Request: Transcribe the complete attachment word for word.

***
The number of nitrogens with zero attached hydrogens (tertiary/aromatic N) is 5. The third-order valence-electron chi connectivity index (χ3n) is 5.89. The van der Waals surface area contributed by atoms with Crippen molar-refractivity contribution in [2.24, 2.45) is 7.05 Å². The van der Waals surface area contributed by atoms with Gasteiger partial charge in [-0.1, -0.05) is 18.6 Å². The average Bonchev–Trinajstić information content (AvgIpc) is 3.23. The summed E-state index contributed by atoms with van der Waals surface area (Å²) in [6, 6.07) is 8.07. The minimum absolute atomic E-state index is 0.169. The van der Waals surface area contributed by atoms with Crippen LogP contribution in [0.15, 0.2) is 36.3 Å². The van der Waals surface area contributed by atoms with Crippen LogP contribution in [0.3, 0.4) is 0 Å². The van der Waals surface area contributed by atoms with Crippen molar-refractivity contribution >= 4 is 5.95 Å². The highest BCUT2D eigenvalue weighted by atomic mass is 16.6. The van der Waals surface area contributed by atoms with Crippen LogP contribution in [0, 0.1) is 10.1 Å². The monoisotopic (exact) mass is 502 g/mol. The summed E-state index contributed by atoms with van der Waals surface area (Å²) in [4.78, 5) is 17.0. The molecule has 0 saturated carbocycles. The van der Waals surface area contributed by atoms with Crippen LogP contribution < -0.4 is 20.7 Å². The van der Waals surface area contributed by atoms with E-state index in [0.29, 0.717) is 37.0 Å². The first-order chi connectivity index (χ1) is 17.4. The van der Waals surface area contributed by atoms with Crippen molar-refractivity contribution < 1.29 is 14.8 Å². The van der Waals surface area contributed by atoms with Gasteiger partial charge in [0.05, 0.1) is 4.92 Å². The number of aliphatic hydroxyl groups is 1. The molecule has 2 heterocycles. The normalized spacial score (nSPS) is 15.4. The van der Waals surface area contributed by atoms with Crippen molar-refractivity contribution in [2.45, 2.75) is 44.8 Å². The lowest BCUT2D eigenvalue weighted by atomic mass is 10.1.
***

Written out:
The number of nitrogens with zero attached hydrogens (tertiary/aromatic N) is 5. The third-order valence-electron chi connectivity index (χ3n) is 5.89. The van der Waals surface area contributed by atoms with Crippen molar-refractivity contribution in [2.24, 2.45) is 7.05 Å². The van der Waals surface area contributed by atoms with Gasteiger partial charge in [-0.1, -0.05) is 18.6 Å². The average Bonchev–Trinajstić information content (AvgIpc) is 3.23. The summed E-state index contributed by atoms with van der Waals surface area (Å²) in [6, 6.07) is 8.07. The minimum absolute atomic E-state index is 0.169. The van der Waals surface area contributed by atoms with Crippen LogP contribution in [0.15, 0.2) is 36.3 Å². The van der Waals surface area contributed by atoms with Crippen LogP contribution in [0.3, 0.4) is 0 Å². The van der Waals surface area contributed by atoms with Crippen molar-refractivity contribution >= 4 is 5.95 Å². The highest BCUT2D eigenvalue weighted by atomic mass is 16.6. The van der Waals surface area contributed by atoms with Crippen LogP contribution in [0, 0.1) is 10.1 Å². The monoisotopic (exact) mass is 502 g/mol. The summed E-state index contributed by atoms with van der Waals surface area (Å²) in [4.78, 5) is 17.0. The molecule has 0 saturated carbocycles. The van der Waals surface area contributed by atoms with Crippen LogP contribution < -0.4 is 20.7 Å². The van der Waals surface area contributed by atoms with E-state index in [0.29, 0.717) is 37.0 Å². The first-order chi connectivity index (χ1) is 17.4. The van der Waals surface area contributed by atoms with Crippen molar-refractivity contribution < 1.29 is 14.8 Å². The van der Waals surface area contributed by atoms with Gasteiger partial charge in [0.05, 0.1) is 4.92 Å². The number of aliphatic hydroxyl groups is 1. The molecule has 2 heterocycles. The normalized spacial score (nSPS) is 15.4. The van der Waals surface area contributed by atoms with Crippen molar-refractivity contribution in [2.45, 2.75) is 44.8 Å². The lowest BCUT2D eigenvalue weighted by atomic mass is 10.1.